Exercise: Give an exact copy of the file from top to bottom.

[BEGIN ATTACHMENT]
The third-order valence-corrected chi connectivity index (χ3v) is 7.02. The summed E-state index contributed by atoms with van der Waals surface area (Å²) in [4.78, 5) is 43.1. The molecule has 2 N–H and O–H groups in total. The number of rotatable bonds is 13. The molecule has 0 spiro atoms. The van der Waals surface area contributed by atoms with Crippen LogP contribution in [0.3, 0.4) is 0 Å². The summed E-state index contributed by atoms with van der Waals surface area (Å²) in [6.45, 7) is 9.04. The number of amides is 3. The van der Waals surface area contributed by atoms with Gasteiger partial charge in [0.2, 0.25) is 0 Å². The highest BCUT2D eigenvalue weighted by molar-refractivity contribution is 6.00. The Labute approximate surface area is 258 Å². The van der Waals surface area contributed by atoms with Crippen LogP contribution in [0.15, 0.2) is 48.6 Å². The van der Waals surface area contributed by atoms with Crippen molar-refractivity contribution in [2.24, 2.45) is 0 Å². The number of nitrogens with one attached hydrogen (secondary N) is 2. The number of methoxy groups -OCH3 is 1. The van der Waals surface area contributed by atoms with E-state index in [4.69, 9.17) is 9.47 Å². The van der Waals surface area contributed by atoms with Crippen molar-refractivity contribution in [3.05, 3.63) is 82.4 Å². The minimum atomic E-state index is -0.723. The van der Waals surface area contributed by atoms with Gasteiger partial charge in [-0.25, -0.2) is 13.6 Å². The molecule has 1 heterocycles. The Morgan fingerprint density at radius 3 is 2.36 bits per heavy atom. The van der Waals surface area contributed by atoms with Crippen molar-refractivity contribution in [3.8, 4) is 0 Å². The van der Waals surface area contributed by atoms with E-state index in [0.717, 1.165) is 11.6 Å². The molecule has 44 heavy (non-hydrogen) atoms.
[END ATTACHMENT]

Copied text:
The third-order valence-corrected chi connectivity index (χ3v) is 7.02. The summed E-state index contributed by atoms with van der Waals surface area (Å²) in [4.78, 5) is 43.1. The molecule has 2 N–H and O–H groups in total. The number of rotatable bonds is 13. The molecule has 0 spiro atoms. The van der Waals surface area contributed by atoms with Crippen LogP contribution in [0.3, 0.4) is 0 Å². The summed E-state index contributed by atoms with van der Waals surface area (Å²) in [6.45, 7) is 9.04. The number of amides is 3. The van der Waals surface area contributed by atoms with Gasteiger partial charge in [0.2, 0.25) is 0 Å². The highest BCUT2D eigenvalue weighted by molar-refractivity contribution is 6.00. The Labute approximate surface area is 258 Å². The van der Waals surface area contributed by atoms with Crippen LogP contribution in [0.15, 0.2) is 48.6 Å². The van der Waals surface area contributed by atoms with Crippen molar-refractivity contribution in [2.24, 2.45) is 0 Å². The number of nitrogens with one attached hydrogen (secondary N) is 2. The number of methoxy groups -OCH3 is 1. The van der Waals surface area contributed by atoms with E-state index in [4.69, 9.17) is 9.47 Å². The van der Waals surface area contributed by atoms with Crippen molar-refractivity contribution in [3.05, 3.63) is 82.4 Å². The minimum atomic E-state index is -0.723. The van der Waals surface area contributed by atoms with Gasteiger partial charge in [-0.25, -0.2) is 13.6 Å². The molecule has 1 heterocycles. The Morgan fingerprint density at radius 3 is 2.36 bits per heavy atom. The van der Waals surface area contributed by atoms with Crippen molar-refractivity contribution in [3.8, 4) is 0 Å². The van der Waals surface area contributed by atoms with E-state index in [0.717, 1.165) is 11.6 Å². The molecule has 44 heavy (non-hydrogen) atoms.